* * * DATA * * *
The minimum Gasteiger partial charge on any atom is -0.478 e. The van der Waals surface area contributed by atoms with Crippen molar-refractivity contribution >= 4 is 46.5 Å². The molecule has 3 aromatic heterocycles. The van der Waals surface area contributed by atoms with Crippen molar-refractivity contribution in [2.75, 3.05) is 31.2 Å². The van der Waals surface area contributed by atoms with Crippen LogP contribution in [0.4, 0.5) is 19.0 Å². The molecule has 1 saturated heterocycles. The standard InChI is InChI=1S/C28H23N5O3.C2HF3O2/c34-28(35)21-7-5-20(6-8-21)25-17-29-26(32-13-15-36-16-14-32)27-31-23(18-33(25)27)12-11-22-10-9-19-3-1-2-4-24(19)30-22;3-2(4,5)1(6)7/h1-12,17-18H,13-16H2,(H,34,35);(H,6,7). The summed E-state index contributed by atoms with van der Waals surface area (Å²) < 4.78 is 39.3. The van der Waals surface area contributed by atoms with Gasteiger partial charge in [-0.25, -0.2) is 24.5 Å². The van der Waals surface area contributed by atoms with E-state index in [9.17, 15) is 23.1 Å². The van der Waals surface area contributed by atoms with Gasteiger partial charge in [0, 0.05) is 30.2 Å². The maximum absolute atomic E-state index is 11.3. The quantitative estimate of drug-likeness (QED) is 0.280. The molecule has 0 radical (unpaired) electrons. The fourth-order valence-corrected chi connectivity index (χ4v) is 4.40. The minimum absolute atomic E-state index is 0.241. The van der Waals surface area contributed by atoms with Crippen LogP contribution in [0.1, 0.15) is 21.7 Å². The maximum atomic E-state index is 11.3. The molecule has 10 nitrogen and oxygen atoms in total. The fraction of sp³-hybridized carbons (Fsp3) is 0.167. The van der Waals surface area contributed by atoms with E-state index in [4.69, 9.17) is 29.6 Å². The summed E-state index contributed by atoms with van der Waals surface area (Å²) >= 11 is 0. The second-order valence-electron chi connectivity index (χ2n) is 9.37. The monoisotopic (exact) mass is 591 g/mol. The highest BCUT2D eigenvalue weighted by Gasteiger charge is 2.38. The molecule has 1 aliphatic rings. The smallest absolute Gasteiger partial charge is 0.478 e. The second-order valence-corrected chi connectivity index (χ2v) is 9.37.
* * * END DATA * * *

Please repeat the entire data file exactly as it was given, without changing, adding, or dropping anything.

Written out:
The minimum Gasteiger partial charge on any atom is -0.478 e. The van der Waals surface area contributed by atoms with Crippen molar-refractivity contribution >= 4 is 46.5 Å². The molecule has 3 aromatic heterocycles. The van der Waals surface area contributed by atoms with Crippen molar-refractivity contribution in [2.75, 3.05) is 31.2 Å². The van der Waals surface area contributed by atoms with Crippen LogP contribution in [0.4, 0.5) is 19.0 Å². The molecule has 1 saturated heterocycles. The standard InChI is InChI=1S/C28H23N5O3.C2HF3O2/c34-28(35)21-7-5-20(6-8-21)25-17-29-26(32-13-15-36-16-14-32)27-31-23(18-33(25)27)12-11-22-10-9-19-3-1-2-4-24(19)30-22;3-2(4,5)1(6)7/h1-12,17-18H,13-16H2,(H,34,35);(H,6,7). The summed E-state index contributed by atoms with van der Waals surface area (Å²) < 4.78 is 39.3. The van der Waals surface area contributed by atoms with Gasteiger partial charge in [-0.25, -0.2) is 24.5 Å². The van der Waals surface area contributed by atoms with E-state index in [9.17, 15) is 23.1 Å². The van der Waals surface area contributed by atoms with Gasteiger partial charge in [0, 0.05) is 30.2 Å². The maximum absolute atomic E-state index is 11.3. The quantitative estimate of drug-likeness (QED) is 0.280. The molecule has 0 radical (unpaired) electrons. The fourth-order valence-corrected chi connectivity index (χ4v) is 4.40. The minimum absolute atomic E-state index is 0.241. The van der Waals surface area contributed by atoms with Crippen LogP contribution in [0.1, 0.15) is 21.7 Å². The maximum atomic E-state index is 11.3. The molecule has 10 nitrogen and oxygen atoms in total. The fraction of sp³-hybridized carbons (Fsp3) is 0.167. The van der Waals surface area contributed by atoms with E-state index in [4.69, 9.17) is 29.6 Å². The summed E-state index contributed by atoms with van der Waals surface area (Å²) >= 11 is 0. The second-order valence-electron chi connectivity index (χ2n) is 9.37. The monoisotopic (exact) mass is 591 g/mol. The highest BCUT2D eigenvalue weighted by Gasteiger charge is 2.38. The molecule has 1 aliphatic rings. The smallest absolute Gasteiger partial charge is 0.478 e. The second-order valence-corrected chi connectivity index (χ2v) is 9.37.